It’s been nine years since Nancy Stewart’s husband Doug was killed by an impaired driver, just one day before Father’s Day.
He was killed on his way home from his mother’s 80th birthday celebration in Stratford, Ont.
“Doug had purposely drunk milk at this birthday dinner and he was actually going the speed limit.”
Stewart and her four children are still coming to terms with the loss.
“There is a sense of rage,” Stewart said. “We never call it an accident. It’s not an accident. People make that decision to drive impaired and it’s completely selfish and unthoughtful and it’s inexcusable.”
Despite the tragic loss, police say there still appears to be an increase of drug-impaired driving charges.
There were 28 drugged driving charges laid in Toronto last year. Since the beginning of 2016, that number has been surpassed, with 30 charges.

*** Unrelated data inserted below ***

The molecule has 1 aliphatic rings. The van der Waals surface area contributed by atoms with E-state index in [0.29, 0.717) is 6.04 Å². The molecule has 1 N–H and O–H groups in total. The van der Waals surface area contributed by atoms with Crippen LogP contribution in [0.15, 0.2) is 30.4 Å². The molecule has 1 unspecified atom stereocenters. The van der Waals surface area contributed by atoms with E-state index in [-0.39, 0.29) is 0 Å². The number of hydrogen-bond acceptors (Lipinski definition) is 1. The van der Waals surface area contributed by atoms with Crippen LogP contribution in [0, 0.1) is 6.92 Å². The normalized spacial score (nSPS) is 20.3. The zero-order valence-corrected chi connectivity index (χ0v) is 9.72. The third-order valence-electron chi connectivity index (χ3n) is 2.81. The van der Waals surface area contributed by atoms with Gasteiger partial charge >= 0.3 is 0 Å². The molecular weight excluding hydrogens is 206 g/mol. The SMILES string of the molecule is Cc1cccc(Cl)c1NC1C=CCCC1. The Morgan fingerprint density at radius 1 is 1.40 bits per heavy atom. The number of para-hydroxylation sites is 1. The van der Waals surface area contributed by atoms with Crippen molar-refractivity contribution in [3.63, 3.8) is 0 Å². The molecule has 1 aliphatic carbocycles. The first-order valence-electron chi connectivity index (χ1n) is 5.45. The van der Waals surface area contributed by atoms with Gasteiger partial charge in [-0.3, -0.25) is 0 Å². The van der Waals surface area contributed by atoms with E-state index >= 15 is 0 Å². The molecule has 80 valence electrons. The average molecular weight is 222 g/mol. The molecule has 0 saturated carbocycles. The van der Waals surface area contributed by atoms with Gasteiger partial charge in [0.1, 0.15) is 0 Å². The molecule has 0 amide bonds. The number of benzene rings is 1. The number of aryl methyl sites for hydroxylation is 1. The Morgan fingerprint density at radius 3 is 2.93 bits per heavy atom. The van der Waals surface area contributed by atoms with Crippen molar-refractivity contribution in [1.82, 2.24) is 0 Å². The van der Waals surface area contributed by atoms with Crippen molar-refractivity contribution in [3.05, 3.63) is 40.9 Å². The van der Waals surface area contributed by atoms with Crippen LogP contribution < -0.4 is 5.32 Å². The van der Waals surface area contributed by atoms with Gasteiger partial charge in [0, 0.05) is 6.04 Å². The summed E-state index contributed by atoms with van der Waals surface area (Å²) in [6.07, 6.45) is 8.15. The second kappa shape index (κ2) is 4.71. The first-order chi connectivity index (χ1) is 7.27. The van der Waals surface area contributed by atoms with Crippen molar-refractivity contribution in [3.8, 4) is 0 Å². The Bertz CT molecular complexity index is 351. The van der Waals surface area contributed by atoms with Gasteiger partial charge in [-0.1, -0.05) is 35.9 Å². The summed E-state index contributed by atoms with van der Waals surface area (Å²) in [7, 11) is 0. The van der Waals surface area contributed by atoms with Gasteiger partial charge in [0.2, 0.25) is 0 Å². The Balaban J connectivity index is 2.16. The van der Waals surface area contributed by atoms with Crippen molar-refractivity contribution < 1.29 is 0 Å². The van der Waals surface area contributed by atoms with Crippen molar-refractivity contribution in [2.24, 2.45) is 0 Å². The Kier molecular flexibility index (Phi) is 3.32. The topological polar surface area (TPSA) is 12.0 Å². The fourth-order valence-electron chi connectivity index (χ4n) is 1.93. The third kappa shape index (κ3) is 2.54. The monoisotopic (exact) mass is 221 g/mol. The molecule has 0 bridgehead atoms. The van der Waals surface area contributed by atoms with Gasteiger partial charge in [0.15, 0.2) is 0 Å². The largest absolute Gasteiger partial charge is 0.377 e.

“These numbers should be a wake-up call to the general public,” said Const. Clint Stibbe with Toronto police traffic services.
“The operating a motor vehicle while impaired – regardless of how you are impaired – is a bad choice and it’s putting people at risk.”
The increase comes as the Centre for Addiction and Mental Health studies the impacts of cannabis while driving. The results are set to be published next year.
As the federal government moves towards legalizing marijuana, police across Canada are moving to test three saliva-based roadside devices on suspected drug-impaired drivers with hopes of increasing detection.
The Mounties have said surveys and research suggest drug-impaired driving is becoming as prevalent as driving under the influence of alcohol.
However, according to the Canadian Centre on Substance Abuse, almost as many drivers died in road crashes after using drugs as those who had been drinking.